You’d never know by watching her perform, but singer/songwriter Crystal Bowersox has been living with type 1 diabetes since she was six.
“It’s a daily balancing act between food and insulin and exercise and stress,” Bowersox said.
Sometimes no matter how hard she tries, she said her blood sugar will still get low.
“So a mild low blood sugar is something I can treat myself, I can do to my fridge get some juice, and I’ll be okay,” Bowersox said
But a low blood sugar emergency is a different story.
“When I need my support network to step in and help me if I’m unable to help myself,” she said.
That’s what her national campaign ‘know before the low’ is all about. She teamed up with endocrinologist Dr. Gregory Dodell to remind those with diabetes to be prepared for an emergency.
“Symptoms can be sweating confusion irritability, those are the more mild to moderate symptoms,” Dr. Dodell said.
But with severely low blood sugar can come fainting and seizures.
“Be aware of this. Have a plan in place. Have a prescription like a Glucagon Medication that’s around and available in those severe settings where the person’s unable to help themselves,” Dodell said.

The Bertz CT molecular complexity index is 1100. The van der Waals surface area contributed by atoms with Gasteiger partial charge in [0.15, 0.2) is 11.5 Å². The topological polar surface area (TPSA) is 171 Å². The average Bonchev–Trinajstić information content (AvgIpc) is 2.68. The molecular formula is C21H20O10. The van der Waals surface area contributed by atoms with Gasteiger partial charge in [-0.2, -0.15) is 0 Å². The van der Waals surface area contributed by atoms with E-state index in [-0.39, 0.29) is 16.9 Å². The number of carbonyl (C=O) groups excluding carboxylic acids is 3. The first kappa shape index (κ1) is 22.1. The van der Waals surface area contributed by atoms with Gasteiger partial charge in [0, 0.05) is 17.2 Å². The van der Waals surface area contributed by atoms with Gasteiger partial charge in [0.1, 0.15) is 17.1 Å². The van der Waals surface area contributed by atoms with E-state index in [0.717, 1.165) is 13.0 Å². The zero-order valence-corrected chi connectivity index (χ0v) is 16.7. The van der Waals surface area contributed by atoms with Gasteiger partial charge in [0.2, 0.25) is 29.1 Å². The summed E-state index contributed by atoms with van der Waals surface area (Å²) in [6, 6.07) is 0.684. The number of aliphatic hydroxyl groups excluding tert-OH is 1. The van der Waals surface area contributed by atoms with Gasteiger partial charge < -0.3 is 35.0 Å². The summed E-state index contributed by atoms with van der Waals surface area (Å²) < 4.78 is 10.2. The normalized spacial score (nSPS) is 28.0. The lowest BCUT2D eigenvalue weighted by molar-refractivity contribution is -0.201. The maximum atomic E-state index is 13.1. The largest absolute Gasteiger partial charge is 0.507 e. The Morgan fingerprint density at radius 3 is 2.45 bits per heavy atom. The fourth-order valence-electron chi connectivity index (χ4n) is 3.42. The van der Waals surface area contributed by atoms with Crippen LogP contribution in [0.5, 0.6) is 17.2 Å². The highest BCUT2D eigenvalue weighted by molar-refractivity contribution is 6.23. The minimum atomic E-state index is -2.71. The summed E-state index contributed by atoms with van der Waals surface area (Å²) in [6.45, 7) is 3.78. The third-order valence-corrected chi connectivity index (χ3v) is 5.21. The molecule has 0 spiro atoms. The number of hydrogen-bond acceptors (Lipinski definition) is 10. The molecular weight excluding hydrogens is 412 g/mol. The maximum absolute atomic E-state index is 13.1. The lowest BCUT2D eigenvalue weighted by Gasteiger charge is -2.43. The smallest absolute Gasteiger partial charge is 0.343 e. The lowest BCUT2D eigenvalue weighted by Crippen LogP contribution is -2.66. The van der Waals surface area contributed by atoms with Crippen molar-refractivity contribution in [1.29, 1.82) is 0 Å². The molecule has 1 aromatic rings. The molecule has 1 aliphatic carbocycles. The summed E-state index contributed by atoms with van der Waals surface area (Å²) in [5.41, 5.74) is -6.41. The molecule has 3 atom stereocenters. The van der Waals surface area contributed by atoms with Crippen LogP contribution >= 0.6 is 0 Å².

Bowersox said she can usually tell when her sugar is low but she still wears a continuous glucose monitor.
“I don’t want to be naive and think I’m always going to know when it’s going low,” Bowersox said.
According to the program’s website, knowbeforethelow.com, here’s what everyone needs to do:
- Be sure those closest to you know how to help you in an emergency.
- During a very low blood sugar emergency, someone will need to administer a prescription rescue treatment and call 911, as symptoms will leave a person impaired or unable to treat themselves.
- Work with your diabetes healthcare team to prepare for low blood sugar and figure out a rescue plan for very low blood sugar emergencies that works for you and your support network.
- People with diabetes rely on their support network and others during a very low blood sugar emergency so it’s important to empower them on how to help when you need it. Consider your lifestyle and routines to determine who may be able to help in the event of an emergency.